• 112. a $100 cash flow. Depending on the compounding periodicity, the calcu- lated present value and future value differ (see Table 2A.1). TABLE 2A.1 Continuous versus Periodic Discrete Discounting Periodicity Periods/Year Interest Factor Future Value Present Value Annual 1 30.00% $130.00 $76.92 Quarterly 4 33.55% $133.55 $74.88 Monthly 12 34.49% $134.49 $74.36 Daily 365 34.97% $134.97 $74.09 Continuous ϱ 34.99% $134.99 $74.08 To illustrate this point further, a $100 deposit in a 30 percent interest- bearing account will yield $130 at the end of one year if the interest com- pounds once a year. However, if interest is compounded quarterly, the deposit value increases to $133.55 due to the additional interest-on-interest com- pounding effects. For instance, Value at the end of the first quarter ϭ $100.00(1 ϩ 0.30/4)1 ϭ $107.50 Value at the end of the second quarter ϭ $107.50(1 ϩ 0.30/4)1 ϭ $115.56 Value at the end of the third quarter ϭ $115.56(1 ϩ 0.30/4)1 ϭ $124.23 Value at the end of the fourth quarter ϭ $124.23(1 ϩ 0.30/4)1 ϭ $133.55 That is, the annualized discount rate for different compounding periods is its effective annualized rate, calculated as ΂1 ϩ ᎏ d p i e sc ri o o u d n s t ᎏ΃ periods Ϫ 1. For the quarterly compounding interest rate, the effective annualized rate is ΂1 ϩ ᎏ 30.0 4 0% ᎏ΃ 4 Ϫ 1 ϭ 33.55%. Applying this rate for the year, we have $100(1 ϩ 0.3355) ϭ $133.55. This analysis can be extended for monthly, daily, or any other period- icities. In addition, if the interest rate is assumed to be continuously com- pounding, the continuous effective annualized rate should be used, where ΂1 ϩ ᎏ d p i e sc ri o o u d n s t ᎏ΃ periods Ϫ 1 ϭ ediscount Ϫ 1. For instance, the 30 percent interest rate compounded continuously yields e0.3 Ϫ 1 ϭ 34.99%. Notice that as the number of compounding periods increases, the effective interest rate increases until it approaches the limit of continuous compounding. lim periods →ϱ Financial Statement Analysis 71
  • 113. The annual, quarterly, monthly, and daily compounding is termed dis- crete periodic compounding, as compared to the continuous compounding approach using the exponential function. In summary, the higher the num- ber of compounding periods, the higher the future value and the lower the present value of a cash flow payment. When applied to discounted cash flow analysis, if the discount rate calculated using a weighted average cost of cap- ital is continuously compounding (e.g., interest payments and cost of capi- tal are continuously compounding), then the net present value calculated may be overoptimistic if discounted discretely. Full-Year versus Mid-Year Convention In the conventional discounted cash flow approach, cash flows occurring in the future are discounted back to the present value and summed, to obtain the net present value of a project. These cash flows are usually attached to a particular period in the future, measured usually in years, quarters, or months. The time line in Figure 2A.1 illustrates a sample series of cash flows over the next five years, with an assumed 20 percent discount rate. Because the cash flows are attached to an annual time line, they are usually assumed to occur at the end of each year. That is, $500 will be recognized at the end of the first full year, $600 at the end of the second year, and so forth. This is termed the full-year discounting convention. 72 THEORY FIGURE 2A.1 Full-Year versus Mid-Year Discounting NPV ϭ Ϫ$1,000ϩᎏ (1 $ ϩ 5 0 0 . 0 2)1ᎏ ϩᎏ (1 $ ϩ 6 0 0 . 0 2)2ᎏ ϩᎏ (1 $ ϩ 7 0 0 . 0 2)3ᎏ ϩᎏ (1 $ ϩ 8 0 0 . 0 2)4ᎏ ϩᎏ (1 $ ϩ 9 0 0 . 0 2)5ᎏ ϭ $985 However, under usual business conditions, cash flows tend to accrue throughout the entire year and do not arrive in a single lump sum at the end of the year. Instead, the mid-year convention may be applied. That is, the $500 cash flow gets accrued over the entire first year and should be dis- counted at 0.5 years, rather than 1.0 years. Using this midpoint supposes that the $500 cash flow comes in equally over the entire year. NPV ϭ Ϫ$1,000ϩᎏ (1ϩ $5 0 0 .2 0 )0.5 ᎏ ϩᎏ (1ϩ $6 0 0 .2 0 )1.5 ᎏ ϩᎏ (1ϩ $7 0 0 .2 0 )2.5 ᎏ ϩᎏ (1ϩ $8 0 0 .2 0 )3.5 ᎏ ϩᎏ (1ϩ $9 0 0 .2 0 )4.5 ᎏ ϭ $1,175 WACC = 20% Year 0 Year 1 Year 2 Year 3 Year 4 Year 5 Time Investment = –$1,000 FCF3 = $700FCF2 = $600FCF1 = $500 FCF4 = $800 FCF5 = $900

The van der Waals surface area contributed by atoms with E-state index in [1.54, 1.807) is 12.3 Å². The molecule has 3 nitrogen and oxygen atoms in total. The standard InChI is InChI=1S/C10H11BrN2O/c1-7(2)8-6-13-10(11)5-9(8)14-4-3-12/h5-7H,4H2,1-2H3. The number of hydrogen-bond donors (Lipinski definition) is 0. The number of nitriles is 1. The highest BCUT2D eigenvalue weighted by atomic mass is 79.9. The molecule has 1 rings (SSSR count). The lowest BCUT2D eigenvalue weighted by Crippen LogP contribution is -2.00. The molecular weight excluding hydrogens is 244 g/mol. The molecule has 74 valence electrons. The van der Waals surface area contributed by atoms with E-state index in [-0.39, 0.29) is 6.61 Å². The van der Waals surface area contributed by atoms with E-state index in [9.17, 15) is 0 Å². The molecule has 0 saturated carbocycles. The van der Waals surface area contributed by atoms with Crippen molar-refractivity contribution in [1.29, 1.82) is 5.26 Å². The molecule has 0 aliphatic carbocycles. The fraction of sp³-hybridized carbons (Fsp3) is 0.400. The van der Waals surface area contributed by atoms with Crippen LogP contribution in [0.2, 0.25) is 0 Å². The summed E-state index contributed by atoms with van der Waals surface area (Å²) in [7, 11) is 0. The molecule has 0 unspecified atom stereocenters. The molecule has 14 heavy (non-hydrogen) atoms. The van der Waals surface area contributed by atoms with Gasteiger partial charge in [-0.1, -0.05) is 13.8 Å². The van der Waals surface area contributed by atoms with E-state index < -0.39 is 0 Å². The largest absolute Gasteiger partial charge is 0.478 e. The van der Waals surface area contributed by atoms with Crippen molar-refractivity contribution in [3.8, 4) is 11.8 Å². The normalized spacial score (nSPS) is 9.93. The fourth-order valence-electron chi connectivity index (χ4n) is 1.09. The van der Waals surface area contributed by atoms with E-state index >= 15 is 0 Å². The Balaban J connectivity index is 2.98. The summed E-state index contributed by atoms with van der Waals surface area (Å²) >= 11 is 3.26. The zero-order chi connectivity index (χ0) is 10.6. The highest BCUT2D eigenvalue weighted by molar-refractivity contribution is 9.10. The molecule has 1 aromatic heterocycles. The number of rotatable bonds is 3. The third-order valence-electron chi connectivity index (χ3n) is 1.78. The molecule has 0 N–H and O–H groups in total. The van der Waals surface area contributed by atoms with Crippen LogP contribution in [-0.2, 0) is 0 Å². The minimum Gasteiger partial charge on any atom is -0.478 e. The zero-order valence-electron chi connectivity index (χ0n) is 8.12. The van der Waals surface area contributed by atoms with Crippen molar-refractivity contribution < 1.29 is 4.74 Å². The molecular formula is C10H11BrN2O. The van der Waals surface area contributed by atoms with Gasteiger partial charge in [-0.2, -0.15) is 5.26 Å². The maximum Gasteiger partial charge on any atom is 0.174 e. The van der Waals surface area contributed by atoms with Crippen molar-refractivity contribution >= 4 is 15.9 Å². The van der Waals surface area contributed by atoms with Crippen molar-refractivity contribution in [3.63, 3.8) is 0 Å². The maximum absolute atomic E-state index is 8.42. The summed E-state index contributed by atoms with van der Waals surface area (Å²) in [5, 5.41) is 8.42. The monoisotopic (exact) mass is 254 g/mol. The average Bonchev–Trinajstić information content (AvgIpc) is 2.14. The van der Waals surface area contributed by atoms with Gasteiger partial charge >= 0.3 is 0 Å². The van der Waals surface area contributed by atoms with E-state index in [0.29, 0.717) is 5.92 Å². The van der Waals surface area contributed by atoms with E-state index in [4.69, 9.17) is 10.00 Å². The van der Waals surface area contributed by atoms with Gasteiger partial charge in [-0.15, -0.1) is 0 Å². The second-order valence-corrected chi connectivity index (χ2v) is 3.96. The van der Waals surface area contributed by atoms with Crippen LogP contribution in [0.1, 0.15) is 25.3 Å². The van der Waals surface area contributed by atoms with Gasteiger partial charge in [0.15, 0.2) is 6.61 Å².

• 114. End-of-Period versus Beginning-of-Period Discounting Another key issue in discounting involves the use of end-of-period versus beginning-of-period discounting. Suppose the cash flow series are generated on a time line such as in Figure 2A.2: Financial Statement Analysis 73 FIGURE 2A.2 End-of-Period versus Beginning-of-Period Discounting WACC = 20% Year 2002 Year 2003 Year 2004 Year 2005 Time Investment = –$1,000 FCF1 = $500 FCF2 = $600 FCF3 = $700 Further suppose that the valuation date is January 1, 2002. The $500 cash flow can occur either at the beginning of the first year (January 1, 2003) or at the end of the first year (December 31, 2003). The former requires the discounting of one year and the latter, the discounting of two years. If the cash flows are assumed to roll in equally over the year—that is, from Janu- ary 1, 2002, to January 1, 2003—the discounting should only be for 0.5 years. In retrospect, suppose that the valuation date is December 31, 2002, and the cash flow series occurs at January 1, 2003, or December 31, 2003. The former requires no discounting, while the latter requires a one-year dis- counting using an end-of-year discounting convention. In the mid-year con- vention, the cash flow occurring on December 31, 2003, should be discounted at 0.5 years.